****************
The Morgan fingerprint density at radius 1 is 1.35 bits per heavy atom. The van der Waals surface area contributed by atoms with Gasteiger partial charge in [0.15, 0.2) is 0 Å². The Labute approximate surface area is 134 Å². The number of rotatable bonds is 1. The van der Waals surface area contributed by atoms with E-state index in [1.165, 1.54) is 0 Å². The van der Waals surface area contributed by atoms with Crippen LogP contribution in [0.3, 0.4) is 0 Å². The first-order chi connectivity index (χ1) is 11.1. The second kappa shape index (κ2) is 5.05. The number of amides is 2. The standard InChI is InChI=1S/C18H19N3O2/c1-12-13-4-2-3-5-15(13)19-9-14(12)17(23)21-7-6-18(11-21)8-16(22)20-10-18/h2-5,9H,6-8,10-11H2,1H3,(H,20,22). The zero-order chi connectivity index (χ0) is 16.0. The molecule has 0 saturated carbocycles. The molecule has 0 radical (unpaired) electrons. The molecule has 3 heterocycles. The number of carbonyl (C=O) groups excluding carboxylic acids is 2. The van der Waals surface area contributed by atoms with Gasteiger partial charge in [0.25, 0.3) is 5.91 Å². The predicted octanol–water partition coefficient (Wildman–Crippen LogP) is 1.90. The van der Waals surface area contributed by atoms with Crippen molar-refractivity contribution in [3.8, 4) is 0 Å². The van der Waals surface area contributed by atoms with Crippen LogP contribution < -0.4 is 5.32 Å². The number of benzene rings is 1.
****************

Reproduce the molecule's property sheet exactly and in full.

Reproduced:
The Morgan fingerprint density at radius 1 is 1.35 bits per heavy atom. The van der Waals surface area contributed by atoms with Gasteiger partial charge in [0.15, 0.2) is 0 Å². The Labute approximate surface area is 134 Å². The number of rotatable bonds is 1. The van der Waals surface area contributed by atoms with E-state index in [1.165, 1.54) is 0 Å². The van der Waals surface area contributed by atoms with Crippen LogP contribution in [0.3, 0.4) is 0 Å². The first-order chi connectivity index (χ1) is 11.1. The second kappa shape index (κ2) is 5.05. The number of amides is 2. The standard InChI is InChI=1S/C18H19N3O2/c1-12-13-4-2-3-5-15(13)19-9-14(12)17(23)21-7-6-18(11-21)8-16(22)20-10-18/h2-5,9H,6-8,10-11H2,1H3,(H,20,22). The zero-order chi connectivity index (χ0) is 16.0. The molecule has 0 saturated carbocycles. The molecule has 0 radical (unpaired) electrons. The molecule has 3 heterocycles. The number of carbonyl (C=O) groups excluding carboxylic acids is 2. The van der Waals surface area contributed by atoms with Gasteiger partial charge in [0.25, 0.3) is 5.91 Å². The predicted octanol–water partition coefficient (Wildman–Crippen LogP) is 1.90. The van der Waals surface area contributed by atoms with Crippen molar-refractivity contribution in [3.8, 4) is 0 Å². The van der Waals surface area contributed by atoms with Crippen LogP contribution < -0.4 is 5.32 Å². The number of benzene rings is 1.